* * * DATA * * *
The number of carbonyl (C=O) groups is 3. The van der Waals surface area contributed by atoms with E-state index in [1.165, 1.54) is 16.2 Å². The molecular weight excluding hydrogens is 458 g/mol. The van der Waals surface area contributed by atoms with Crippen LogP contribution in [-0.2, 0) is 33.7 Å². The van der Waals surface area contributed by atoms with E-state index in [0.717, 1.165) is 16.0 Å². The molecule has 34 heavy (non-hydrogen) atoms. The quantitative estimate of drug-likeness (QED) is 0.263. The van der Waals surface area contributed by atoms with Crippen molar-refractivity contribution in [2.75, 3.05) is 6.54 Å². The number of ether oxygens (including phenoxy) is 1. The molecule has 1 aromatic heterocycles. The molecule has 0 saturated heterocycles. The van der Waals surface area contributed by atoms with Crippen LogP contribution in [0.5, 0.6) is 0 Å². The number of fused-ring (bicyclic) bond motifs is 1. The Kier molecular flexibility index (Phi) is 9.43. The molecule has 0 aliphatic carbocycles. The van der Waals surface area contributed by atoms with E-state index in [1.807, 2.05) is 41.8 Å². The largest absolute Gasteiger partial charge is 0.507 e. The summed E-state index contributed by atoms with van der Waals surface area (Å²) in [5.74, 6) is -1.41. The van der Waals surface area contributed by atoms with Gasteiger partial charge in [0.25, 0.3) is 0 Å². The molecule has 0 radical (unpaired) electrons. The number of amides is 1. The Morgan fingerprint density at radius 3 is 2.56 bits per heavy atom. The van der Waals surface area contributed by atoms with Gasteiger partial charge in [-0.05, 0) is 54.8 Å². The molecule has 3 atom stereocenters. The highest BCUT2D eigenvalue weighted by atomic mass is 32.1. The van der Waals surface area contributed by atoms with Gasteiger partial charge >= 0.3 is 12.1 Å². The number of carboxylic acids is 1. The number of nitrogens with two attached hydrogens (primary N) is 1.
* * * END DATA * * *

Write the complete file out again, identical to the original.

The number of carbonyl (C=O) groups is 3. The van der Waals surface area contributed by atoms with E-state index in [1.165, 1.54) is 16.2 Å². The molecular weight excluding hydrogens is 458 g/mol. The van der Waals surface area contributed by atoms with Crippen LogP contribution in [-0.2, 0) is 33.7 Å². The van der Waals surface area contributed by atoms with E-state index in [0.717, 1.165) is 16.0 Å². The molecule has 34 heavy (non-hydrogen) atoms. The quantitative estimate of drug-likeness (QED) is 0.263. The van der Waals surface area contributed by atoms with Crippen molar-refractivity contribution in [2.75, 3.05) is 6.54 Å². The number of ether oxygens (including phenoxy) is 1. The molecule has 1 aromatic heterocycles. The molecule has 0 saturated heterocycles. The van der Waals surface area contributed by atoms with Crippen LogP contribution in [0.5, 0.6) is 0 Å². The number of fused-ring (bicyclic) bond motifs is 1. The Kier molecular flexibility index (Phi) is 9.43. The molecule has 0 aliphatic carbocycles. The van der Waals surface area contributed by atoms with E-state index in [1.807, 2.05) is 41.8 Å². The largest absolute Gasteiger partial charge is 0.507 e. The summed E-state index contributed by atoms with van der Waals surface area (Å²) in [5.74, 6) is -1.41. The van der Waals surface area contributed by atoms with Gasteiger partial charge in [0.25, 0.3) is 0 Å². The molecule has 0 radical (unpaired) electrons. The number of amides is 1. The Morgan fingerprint density at radius 3 is 2.56 bits per heavy atom. The van der Waals surface area contributed by atoms with Gasteiger partial charge in [-0.05, 0) is 54.8 Å². The molecule has 3 atom stereocenters. The highest BCUT2D eigenvalue weighted by atomic mass is 32.1. The van der Waals surface area contributed by atoms with Gasteiger partial charge >= 0.3 is 12.1 Å². The number of carboxylic acids is 1. The number of nitrogens with two attached hydrogens (primary N) is 1.